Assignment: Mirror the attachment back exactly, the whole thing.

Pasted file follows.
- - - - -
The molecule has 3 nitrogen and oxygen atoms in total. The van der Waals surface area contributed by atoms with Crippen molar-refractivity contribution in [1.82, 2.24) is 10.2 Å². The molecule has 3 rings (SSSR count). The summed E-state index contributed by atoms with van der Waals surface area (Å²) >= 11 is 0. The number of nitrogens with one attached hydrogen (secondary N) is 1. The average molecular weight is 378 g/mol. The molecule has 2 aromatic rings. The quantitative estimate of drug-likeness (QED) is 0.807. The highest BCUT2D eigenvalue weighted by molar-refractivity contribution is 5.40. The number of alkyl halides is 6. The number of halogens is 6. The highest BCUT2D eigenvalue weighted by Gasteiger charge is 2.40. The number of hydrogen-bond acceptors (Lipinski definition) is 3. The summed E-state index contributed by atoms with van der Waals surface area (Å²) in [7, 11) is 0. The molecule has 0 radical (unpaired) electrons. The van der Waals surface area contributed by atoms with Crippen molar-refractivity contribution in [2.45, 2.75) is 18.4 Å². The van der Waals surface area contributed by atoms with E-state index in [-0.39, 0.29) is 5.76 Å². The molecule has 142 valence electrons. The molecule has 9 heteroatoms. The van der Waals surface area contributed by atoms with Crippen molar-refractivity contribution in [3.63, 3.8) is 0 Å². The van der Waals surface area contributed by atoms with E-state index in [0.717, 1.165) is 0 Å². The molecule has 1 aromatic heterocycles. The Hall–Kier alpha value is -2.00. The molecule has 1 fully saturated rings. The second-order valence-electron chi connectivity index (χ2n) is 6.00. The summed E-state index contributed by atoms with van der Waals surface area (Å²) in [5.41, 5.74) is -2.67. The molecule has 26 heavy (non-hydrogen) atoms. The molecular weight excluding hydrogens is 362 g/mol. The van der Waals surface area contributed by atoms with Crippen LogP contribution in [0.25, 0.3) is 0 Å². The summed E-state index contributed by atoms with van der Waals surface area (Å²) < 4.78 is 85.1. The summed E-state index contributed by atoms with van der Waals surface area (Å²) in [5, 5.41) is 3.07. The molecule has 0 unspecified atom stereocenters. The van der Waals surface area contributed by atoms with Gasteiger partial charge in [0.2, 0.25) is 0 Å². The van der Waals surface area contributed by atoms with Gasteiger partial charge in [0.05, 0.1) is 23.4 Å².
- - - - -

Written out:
The molecule has 3 nitrogen and oxygen atoms in total. The van der Waals surface area contributed by atoms with Crippen molar-refractivity contribution in [1.82, 2.24) is 10.2 Å². The molecule has 3 rings (SSSR count). The summed E-state index contributed by atoms with van der Waals surface area (Å²) >= 11 is 0. The number of nitrogens with one attached hydrogen (secondary N) is 1. The average molecular weight is 378 g/mol. The molecule has 2 aromatic rings. The quantitative estimate of drug-likeness (QED) is 0.807. The highest BCUT2D eigenvalue weighted by molar-refractivity contribution is 5.40. The number of alkyl halides is 6. The number of halogens is 6. The highest BCUT2D eigenvalue weighted by Gasteiger charge is 2.40. The number of hydrogen-bond acceptors (Lipinski definition) is 3. The summed E-state index contributed by atoms with van der Waals surface area (Å²) in [7, 11) is 0. The molecule has 0 radical (unpaired) electrons. The van der Waals surface area contributed by atoms with Crippen molar-refractivity contribution in [2.45, 2.75) is 18.4 Å². The van der Waals surface area contributed by atoms with E-state index in [-0.39, 0.29) is 5.76 Å². The molecule has 142 valence electrons. The molecule has 9 heteroatoms. The van der Waals surface area contributed by atoms with Crippen molar-refractivity contribution in [3.63, 3.8) is 0 Å². The van der Waals surface area contributed by atoms with E-state index in [0.717, 1.165) is 0 Å². The molecule has 1 aromatic heterocycles. The Hall–Kier alpha value is -2.00. The molecule has 1 fully saturated rings. The second-order valence-electron chi connectivity index (χ2n) is 6.00. The summed E-state index contributed by atoms with van der Waals surface area (Å²) in [5.41, 5.74) is -2.67. The molecule has 26 heavy (non-hydrogen) atoms. The molecular weight excluding hydrogens is 362 g/mol. The van der Waals surface area contributed by atoms with Crippen LogP contribution in [0.25, 0.3) is 0 Å². The summed E-state index contributed by atoms with van der Waals surface area (Å²) < 4.78 is 85.1. The summed E-state index contributed by atoms with van der Waals surface area (Å²) in [5, 5.41) is 3.07. The molecule has 0 unspecified atom stereocenters. The van der Waals surface area contributed by atoms with Gasteiger partial charge in [0.2, 0.25) is 0 Å². The van der Waals surface area contributed by atoms with Gasteiger partial charge in [0.05, 0.1) is 23.4 Å².